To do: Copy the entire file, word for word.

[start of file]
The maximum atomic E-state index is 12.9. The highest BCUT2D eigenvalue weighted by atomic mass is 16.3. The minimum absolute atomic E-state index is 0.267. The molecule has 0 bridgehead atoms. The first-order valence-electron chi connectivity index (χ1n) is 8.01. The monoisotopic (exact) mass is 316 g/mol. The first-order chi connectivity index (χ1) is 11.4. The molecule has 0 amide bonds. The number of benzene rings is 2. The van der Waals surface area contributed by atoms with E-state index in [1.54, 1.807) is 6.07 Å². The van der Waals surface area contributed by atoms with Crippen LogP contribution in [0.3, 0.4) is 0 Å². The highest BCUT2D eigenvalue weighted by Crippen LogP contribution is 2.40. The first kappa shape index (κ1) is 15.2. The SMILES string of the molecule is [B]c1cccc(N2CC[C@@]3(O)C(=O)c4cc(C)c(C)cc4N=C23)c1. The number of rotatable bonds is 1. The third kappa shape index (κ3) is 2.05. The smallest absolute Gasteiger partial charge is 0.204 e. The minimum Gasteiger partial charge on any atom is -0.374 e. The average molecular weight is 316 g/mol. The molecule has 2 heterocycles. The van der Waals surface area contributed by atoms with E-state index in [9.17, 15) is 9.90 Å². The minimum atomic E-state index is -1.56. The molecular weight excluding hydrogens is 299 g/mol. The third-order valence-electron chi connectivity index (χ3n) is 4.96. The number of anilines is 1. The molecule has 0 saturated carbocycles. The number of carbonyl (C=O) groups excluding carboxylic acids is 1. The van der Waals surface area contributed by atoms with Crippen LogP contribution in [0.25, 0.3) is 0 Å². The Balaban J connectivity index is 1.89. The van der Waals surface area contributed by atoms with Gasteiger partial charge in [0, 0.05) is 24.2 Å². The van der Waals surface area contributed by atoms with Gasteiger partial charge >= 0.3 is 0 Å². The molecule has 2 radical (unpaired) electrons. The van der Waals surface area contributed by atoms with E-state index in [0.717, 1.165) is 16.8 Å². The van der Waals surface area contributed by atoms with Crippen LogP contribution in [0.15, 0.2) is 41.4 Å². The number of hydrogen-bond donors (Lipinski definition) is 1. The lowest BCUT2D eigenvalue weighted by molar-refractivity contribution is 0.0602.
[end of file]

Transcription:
The maximum atomic E-state index is 12.9. The highest BCUT2D eigenvalue weighted by atomic mass is 16.3. The minimum absolute atomic E-state index is 0.267. The molecule has 0 bridgehead atoms. The first-order valence-electron chi connectivity index (χ1n) is 8.01. The monoisotopic (exact) mass is 316 g/mol. The first-order chi connectivity index (χ1) is 11.4. The molecule has 0 amide bonds. The number of benzene rings is 2. The van der Waals surface area contributed by atoms with E-state index in [1.54, 1.807) is 6.07 Å². The van der Waals surface area contributed by atoms with Crippen LogP contribution in [0.3, 0.4) is 0 Å². The highest BCUT2D eigenvalue weighted by Crippen LogP contribution is 2.40. The first kappa shape index (κ1) is 15.2. The SMILES string of the molecule is [B]c1cccc(N2CC[C@@]3(O)C(=O)c4cc(C)c(C)cc4N=C23)c1. The number of rotatable bonds is 1. The third kappa shape index (κ3) is 2.05. The smallest absolute Gasteiger partial charge is 0.204 e. The minimum Gasteiger partial charge on any atom is -0.374 e. The average molecular weight is 316 g/mol. The molecule has 2 heterocycles. The van der Waals surface area contributed by atoms with E-state index in [9.17, 15) is 9.90 Å². The minimum atomic E-state index is -1.56. The molecular weight excluding hydrogens is 299 g/mol. The third-order valence-electron chi connectivity index (χ3n) is 4.96. The number of anilines is 1. The molecule has 0 saturated carbocycles. The number of carbonyl (C=O) groups excluding carboxylic acids is 1. The van der Waals surface area contributed by atoms with Crippen LogP contribution in [0.25, 0.3) is 0 Å². The Balaban J connectivity index is 1.89. The van der Waals surface area contributed by atoms with Gasteiger partial charge in [0, 0.05) is 24.2 Å². The van der Waals surface area contributed by atoms with Gasteiger partial charge >= 0.3 is 0 Å². The molecule has 2 radical (unpaired) electrons. The van der Waals surface area contributed by atoms with E-state index in [0.717, 1.165) is 16.8 Å². The van der Waals surface area contributed by atoms with Crippen LogP contribution in [0.15, 0.2) is 41.4 Å². The number of hydrogen-bond donors (Lipinski definition) is 1. The lowest BCUT2D eigenvalue weighted by molar-refractivity contribution is 0.0602.